I'm a freelance writer/photographer living in the East Village neighborhood of New York City.
Every other year since the 1970s, the Whitney Museum has staged its sampling of the world's most up-and-coming, most experimental, and, as some art critics like to note, most mixed survey of contemporary art. Part of the fun is guessing who might be selected. This year's pared down collection displays the works of just 55 artists (down from more than 100 in past exhibits) and promises to cause as much pause in New York's flashy art world as ever.
The annual Biennial exhibit at the Whitney is a longer tradition that dates back to 1932, the first year that the museum's founder, Gertrude Vanderbilt Whitney, hand-picked a selection of rising young artists and launched many a meaningful career. (The Biennial was changed to every other year in 1973, and then switched to even-numbered years to coincide with the millennium in 2000.)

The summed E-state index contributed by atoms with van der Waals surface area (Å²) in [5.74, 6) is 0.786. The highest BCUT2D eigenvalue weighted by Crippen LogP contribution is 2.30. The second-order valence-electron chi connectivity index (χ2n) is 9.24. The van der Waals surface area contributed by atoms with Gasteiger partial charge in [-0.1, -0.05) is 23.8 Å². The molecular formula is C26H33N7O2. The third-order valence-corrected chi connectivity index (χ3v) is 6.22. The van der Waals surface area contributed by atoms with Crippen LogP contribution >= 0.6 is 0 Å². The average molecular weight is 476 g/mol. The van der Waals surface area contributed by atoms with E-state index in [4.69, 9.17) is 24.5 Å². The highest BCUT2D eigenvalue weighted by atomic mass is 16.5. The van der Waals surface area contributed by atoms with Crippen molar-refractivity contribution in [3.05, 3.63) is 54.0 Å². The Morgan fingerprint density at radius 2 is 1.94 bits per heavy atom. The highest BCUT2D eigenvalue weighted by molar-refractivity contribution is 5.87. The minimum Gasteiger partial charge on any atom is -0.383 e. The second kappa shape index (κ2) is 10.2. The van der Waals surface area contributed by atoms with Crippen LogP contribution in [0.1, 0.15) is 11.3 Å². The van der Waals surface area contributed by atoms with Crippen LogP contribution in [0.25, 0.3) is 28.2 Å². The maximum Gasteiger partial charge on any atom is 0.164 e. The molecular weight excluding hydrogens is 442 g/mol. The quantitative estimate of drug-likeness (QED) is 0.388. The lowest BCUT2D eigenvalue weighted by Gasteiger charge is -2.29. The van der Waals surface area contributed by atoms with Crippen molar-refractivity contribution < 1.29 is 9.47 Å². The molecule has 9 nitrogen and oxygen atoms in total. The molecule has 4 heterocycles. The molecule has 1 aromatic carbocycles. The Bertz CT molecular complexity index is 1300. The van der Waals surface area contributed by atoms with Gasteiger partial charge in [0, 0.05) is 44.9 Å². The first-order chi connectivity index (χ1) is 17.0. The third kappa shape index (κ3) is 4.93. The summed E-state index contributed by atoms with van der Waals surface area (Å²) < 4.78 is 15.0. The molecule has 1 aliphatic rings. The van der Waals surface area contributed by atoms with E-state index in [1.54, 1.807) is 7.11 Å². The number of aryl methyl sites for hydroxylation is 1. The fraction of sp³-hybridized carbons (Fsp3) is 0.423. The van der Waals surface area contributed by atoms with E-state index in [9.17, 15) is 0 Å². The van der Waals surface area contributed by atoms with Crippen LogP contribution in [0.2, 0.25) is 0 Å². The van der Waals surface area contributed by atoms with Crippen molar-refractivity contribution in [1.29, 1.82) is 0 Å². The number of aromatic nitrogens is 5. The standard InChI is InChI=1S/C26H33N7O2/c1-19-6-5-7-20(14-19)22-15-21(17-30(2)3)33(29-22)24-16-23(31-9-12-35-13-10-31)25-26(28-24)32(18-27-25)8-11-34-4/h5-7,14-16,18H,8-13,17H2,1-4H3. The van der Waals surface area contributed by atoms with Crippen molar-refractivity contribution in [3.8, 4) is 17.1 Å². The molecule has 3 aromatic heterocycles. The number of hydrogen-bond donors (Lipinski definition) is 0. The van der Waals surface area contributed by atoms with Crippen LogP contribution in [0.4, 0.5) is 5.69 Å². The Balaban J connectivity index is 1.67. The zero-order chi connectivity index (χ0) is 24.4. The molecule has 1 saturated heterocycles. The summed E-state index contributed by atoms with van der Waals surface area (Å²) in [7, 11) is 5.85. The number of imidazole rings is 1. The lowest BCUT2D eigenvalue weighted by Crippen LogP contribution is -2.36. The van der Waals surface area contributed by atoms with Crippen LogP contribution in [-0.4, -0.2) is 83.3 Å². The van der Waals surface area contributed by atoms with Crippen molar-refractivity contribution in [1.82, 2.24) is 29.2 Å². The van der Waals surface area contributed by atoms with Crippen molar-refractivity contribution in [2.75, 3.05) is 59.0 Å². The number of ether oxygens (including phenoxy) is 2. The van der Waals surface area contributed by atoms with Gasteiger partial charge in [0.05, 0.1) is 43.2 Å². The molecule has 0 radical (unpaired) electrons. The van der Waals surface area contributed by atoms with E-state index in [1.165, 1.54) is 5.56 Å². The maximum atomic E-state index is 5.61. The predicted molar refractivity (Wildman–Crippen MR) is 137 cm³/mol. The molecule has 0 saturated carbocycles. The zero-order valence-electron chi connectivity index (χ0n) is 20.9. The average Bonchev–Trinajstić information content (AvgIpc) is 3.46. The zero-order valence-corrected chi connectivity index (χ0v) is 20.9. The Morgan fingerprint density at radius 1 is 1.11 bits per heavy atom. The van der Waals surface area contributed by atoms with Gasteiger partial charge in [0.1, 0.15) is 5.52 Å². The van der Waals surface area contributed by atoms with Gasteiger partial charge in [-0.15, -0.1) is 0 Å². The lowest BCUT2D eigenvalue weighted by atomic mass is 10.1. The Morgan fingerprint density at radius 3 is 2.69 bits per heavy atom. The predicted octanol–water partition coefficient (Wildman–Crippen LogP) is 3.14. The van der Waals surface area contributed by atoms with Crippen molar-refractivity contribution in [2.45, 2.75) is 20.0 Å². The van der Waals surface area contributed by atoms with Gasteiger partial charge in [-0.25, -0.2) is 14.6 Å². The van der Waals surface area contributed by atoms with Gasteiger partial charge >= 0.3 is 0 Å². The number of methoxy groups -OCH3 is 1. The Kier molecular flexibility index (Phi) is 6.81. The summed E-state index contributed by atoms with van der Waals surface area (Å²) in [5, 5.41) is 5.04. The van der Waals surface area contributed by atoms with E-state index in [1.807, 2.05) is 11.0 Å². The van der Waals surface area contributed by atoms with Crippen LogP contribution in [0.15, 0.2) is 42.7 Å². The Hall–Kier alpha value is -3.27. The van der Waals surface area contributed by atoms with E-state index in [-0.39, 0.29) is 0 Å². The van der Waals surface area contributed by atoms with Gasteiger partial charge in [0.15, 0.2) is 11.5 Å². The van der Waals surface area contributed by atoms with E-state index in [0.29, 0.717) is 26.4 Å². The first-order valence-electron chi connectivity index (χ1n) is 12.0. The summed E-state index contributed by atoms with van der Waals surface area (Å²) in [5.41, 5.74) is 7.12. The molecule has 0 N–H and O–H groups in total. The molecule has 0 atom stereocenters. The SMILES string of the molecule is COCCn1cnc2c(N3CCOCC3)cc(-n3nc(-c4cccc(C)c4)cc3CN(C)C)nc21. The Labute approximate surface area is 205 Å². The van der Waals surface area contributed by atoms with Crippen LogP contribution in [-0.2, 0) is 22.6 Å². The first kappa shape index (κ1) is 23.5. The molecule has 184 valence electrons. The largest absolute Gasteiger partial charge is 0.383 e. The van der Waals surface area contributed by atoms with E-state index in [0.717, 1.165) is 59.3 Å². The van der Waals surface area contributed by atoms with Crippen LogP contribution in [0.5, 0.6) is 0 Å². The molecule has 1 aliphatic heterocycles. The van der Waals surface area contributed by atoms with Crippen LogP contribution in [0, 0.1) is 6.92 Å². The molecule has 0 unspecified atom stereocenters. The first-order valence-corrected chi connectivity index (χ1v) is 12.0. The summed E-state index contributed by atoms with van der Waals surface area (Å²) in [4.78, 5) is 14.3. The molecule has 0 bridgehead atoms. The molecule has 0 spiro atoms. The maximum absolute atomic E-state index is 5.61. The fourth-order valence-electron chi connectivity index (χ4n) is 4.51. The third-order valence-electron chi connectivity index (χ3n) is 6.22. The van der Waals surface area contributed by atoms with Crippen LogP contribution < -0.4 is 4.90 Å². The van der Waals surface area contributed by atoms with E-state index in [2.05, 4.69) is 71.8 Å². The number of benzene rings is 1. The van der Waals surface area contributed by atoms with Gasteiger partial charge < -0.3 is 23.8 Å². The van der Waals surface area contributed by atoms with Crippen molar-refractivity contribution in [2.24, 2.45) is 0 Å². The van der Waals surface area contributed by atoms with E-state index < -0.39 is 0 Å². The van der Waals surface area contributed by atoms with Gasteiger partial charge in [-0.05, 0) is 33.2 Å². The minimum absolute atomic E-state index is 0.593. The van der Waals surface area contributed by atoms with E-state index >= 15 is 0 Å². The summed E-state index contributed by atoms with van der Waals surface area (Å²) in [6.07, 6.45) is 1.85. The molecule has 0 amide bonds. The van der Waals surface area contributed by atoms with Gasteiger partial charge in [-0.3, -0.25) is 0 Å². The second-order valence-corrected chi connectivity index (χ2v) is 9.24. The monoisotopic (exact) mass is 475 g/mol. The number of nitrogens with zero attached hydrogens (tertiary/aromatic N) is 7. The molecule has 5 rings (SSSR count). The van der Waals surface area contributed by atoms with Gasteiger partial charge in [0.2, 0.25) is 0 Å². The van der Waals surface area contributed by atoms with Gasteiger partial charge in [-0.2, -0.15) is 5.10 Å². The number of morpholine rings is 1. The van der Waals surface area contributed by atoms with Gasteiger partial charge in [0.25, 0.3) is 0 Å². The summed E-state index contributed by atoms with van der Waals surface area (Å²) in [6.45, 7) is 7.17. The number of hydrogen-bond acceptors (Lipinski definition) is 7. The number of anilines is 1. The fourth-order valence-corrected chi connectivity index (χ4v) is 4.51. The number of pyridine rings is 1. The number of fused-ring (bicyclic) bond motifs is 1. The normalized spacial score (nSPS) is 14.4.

In addition, the Whitney is proud to present more well known artists from past Biennials, as if to say, "You saw them here first, folks." Known for their ability to strike a chord with art lovers, among the artists on display on the fifth floor include some major American icons of painting: Jasper Johns, Jackson Pollock, Robert Rauschenberg, Julian Schnabel, Edward Hopper, and photographer Cindy Sherman.
To complete your experience, stop by the museum's new renovated eatery, now being run by restauranteur Danny Meyer of Union Square Café and Shake Shack fame. Bring in the new with the old as you rub elbows with members of New York's art crowd and then stop by the Whitney store to purchase some cool artsy items to impress your friends.